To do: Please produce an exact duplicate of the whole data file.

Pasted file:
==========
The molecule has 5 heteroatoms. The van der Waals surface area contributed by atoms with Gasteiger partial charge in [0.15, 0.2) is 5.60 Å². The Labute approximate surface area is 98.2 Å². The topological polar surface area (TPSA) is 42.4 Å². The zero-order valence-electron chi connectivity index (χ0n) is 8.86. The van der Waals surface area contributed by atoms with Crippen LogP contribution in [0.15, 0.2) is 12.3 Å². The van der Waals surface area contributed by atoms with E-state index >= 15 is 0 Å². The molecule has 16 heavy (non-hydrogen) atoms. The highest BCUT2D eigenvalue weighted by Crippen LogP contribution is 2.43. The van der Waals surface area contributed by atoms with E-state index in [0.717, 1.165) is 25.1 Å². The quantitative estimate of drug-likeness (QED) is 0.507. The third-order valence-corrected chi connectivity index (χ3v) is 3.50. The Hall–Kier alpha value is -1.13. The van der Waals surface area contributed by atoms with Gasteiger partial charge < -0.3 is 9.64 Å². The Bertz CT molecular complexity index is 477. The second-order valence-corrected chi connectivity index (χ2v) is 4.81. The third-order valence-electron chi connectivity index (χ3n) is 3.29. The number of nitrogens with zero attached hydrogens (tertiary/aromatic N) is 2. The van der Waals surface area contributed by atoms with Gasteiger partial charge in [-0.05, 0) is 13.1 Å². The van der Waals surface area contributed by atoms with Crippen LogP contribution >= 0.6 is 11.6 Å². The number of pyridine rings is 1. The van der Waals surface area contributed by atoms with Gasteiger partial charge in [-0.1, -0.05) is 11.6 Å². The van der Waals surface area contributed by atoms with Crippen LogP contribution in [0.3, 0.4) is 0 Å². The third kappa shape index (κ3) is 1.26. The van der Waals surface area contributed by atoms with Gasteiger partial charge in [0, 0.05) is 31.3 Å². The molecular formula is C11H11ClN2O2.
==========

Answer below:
The molecule has 5 heteroatoms. The van der Waals surface area contributed by atoms with Gasteiger partial charge in [0.15, 0.2) is 5.60 Å². The Labute approximate surface area is 98.2 Å². The topological polar surface area (TPSA) is 42.4 Å². The zero-order valence-electron chi connectivity index (χ0n) is 8.86. The van der Waals surface area contributed by atoms with Crippen LogP contribution in [0.15, 0.2) is 12.3 Å². The van der Waals surface area contributed by atoms with E-state index >= 15 is 0 Å². The molecule has 16 heavy (non-hydrogen) atoms. The highest BCUT2D eigenvalue weighted by Crippen LogP contribution is 2.43. The van der Waals surface area contributed by atoms with E-state index in [0.717, 1.165) is 25.1 Å². The quantitative estimate of drug-likeness (QED) is 0.507. The third-order valence-corrected chi connectivity index (χ3v) is 3.50. The Hall–Kier alpha value is -1.13. The van der Waals surface area contributed by atoms with Gasteiger partial charge < -0.3 is 9.64 Å². The Bertz CT molecular complexity index is 477. The second-order valence-corrected chi connectivity index (χ2v) is 4.81. The third-order valence-electron chi connectivity index (χ3n) is 3.29. The number of nitrogens with zero attached hydrogens (tertiary/aromatic N) is 2. The van der Waals surface area contributed by atoms with Gasteiger partial charge in [-0.05, 0) is 13.1 Å². The van der Waals surface area contributed by atoms with Crippen LogP contribution >= 0.6 is 11.6 Å². The number of pyridine rings is 1. The van der Waals surface area contributed by atoms with Gasteiger partial charge in [-0.1, -0.05) is 11.6 Å². The van der Waals surface area contributed by atoms with Crippen LogP contribution in [0.3, 0.4) is 0 Å². The third kappa shape index (κ3) is 1.26. The van der Waals surface area contributed by atoms with Gasteiger partial charge in [0, 0.05) is 31.3 Å². The molecular formula is C11H11ClN2O2.